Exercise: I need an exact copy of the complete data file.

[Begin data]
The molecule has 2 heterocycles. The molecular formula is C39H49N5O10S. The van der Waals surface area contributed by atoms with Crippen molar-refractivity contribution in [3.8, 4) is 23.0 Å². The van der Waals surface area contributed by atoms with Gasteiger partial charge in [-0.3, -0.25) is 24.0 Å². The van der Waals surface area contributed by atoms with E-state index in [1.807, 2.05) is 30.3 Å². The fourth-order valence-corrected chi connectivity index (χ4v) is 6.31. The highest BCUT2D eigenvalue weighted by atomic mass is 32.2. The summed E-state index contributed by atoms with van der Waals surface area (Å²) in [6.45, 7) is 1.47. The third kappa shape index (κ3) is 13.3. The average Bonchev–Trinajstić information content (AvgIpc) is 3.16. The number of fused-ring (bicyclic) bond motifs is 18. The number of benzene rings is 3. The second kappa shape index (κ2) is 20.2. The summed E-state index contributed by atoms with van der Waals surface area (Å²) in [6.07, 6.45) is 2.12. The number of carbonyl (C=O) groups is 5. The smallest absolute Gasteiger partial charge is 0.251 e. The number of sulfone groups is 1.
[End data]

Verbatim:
The molecule has 2 heterocycles. The molecular formula is C39H49N5O10S. The van der Waals surface area contributed by atoms with Crippen molar-refractivity contribution in [3.8, 4) is 23.0 Å². The van der Waals surface area contributed by atoms with Gasteiger partial charge in [-0.3, -0.25) is 24.0 Å². The van der Waals surface area contributed by atoms with E-state index in [1.807, 2.05) is 30.3 Å². The fourth-order valence-corrected chi connectivity index (χ4v) is 6.31. The highest BCUT2D eigenvalue weighted by atomic mass is 32.2. The summed E-state index contributed by atoms with van der Waals surface area (Å²) in [6.45, 7) is 1.47. The third kappa shape index (κ3) is 13.3. The average Bonchev–Trinajstić information content (AvgIpc) is 3.16. The number of fused-ring (bicyclic) bond motifs is 18. The number of benzene rings is 3. The second kappa shape index (κ2) is 20.2. The summed E-state index contributed by atoms with van der Waals surface area (Å²) in [6.07, 6.45) is 2.12. The number of carbonyl (C=O) groups is 5. The smallest absolute Gasteiger partial charge is 0.251 e. The number of sulfone groups is 1.